GIS (Geographical Information System) is an organized digital system for data collection, storage, and analysis relative to positions on the ground. GIS offers a consistent and cost-effective means for the sharing and analysis of geographic data among government agencies and municipalities, private industry, non-profit organizations, and the general public. A geographic information system can perform complicated analytical functions and then present the results visually as maps, tables or graphs, allowing for easier decision making and action.
Most information has a "spatial" or geographic component. In other words, most information is tied to a place, an address, postal code, city, county, or geospatial coordinate. When making decisions about sighting new facilities, keeping track of existing facilities or distances from one facility to another, geography plays a significant role. With GIS, you can explore the spatial element of your data and create a visual database of existing or non-existing information.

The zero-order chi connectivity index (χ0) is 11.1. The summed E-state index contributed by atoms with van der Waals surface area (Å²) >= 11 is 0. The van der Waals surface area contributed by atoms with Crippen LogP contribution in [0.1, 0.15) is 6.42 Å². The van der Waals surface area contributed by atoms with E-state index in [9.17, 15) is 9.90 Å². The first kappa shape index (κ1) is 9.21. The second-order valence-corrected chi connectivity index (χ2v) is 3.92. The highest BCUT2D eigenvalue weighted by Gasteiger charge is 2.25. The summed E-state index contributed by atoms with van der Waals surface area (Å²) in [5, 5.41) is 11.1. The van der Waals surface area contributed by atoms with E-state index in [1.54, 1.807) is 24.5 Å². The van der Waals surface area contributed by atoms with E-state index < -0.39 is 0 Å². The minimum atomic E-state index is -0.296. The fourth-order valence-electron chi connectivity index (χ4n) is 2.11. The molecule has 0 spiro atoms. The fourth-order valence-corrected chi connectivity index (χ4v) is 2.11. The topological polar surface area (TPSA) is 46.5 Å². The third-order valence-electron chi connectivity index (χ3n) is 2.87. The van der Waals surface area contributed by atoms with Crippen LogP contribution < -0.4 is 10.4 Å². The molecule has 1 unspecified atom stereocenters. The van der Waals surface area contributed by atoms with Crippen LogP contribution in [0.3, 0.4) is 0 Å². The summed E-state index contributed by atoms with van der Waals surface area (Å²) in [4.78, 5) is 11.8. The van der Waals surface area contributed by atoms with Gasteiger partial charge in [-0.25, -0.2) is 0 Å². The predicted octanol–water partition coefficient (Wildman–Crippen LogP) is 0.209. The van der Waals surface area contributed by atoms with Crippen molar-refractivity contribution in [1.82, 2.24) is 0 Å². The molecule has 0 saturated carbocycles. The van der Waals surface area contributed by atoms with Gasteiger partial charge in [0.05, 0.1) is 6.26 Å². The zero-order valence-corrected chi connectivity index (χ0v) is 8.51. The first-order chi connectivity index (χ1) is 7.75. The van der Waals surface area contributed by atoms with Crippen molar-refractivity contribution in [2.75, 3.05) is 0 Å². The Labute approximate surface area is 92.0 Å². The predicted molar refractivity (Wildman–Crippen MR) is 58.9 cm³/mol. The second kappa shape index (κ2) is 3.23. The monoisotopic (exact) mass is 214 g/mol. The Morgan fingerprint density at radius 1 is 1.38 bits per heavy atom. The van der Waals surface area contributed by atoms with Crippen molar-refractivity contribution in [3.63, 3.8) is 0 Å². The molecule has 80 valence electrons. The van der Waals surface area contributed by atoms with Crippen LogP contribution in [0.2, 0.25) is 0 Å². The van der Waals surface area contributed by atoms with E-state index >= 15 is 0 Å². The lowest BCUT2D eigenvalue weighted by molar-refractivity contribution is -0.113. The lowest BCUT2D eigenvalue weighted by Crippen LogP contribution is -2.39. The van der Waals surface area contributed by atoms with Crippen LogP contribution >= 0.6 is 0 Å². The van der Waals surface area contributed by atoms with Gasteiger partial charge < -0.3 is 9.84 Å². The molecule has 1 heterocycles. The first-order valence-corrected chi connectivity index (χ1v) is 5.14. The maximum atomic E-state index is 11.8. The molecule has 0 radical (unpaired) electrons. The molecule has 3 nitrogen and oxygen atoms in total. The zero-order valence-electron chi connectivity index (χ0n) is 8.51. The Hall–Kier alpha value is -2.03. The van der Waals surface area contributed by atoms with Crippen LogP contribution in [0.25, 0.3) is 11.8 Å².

Typically, a Geographical Information System is used for handling maps of one kind or another. These might be represented as several different layers where each layer holds data about a particular kind of feature. Each feature is linked to a position on the graphical image on a map and a record in an attribute table. GIS models can relate on the basis of common geography, revealing before unseen patterns, and relationships that are not readily apparent in spreadsheets or statistics, often creating new information from existing data resources.
With non-existing data, our company will collect the data using the latest data collection methods, and create a highly organized system with multiple layers to display your data.
A GIS model is not intended to be used with survey grade accuracy. Any boundary data shown in a geographical information system is only relative and is not to be used to resolve boundary disputes.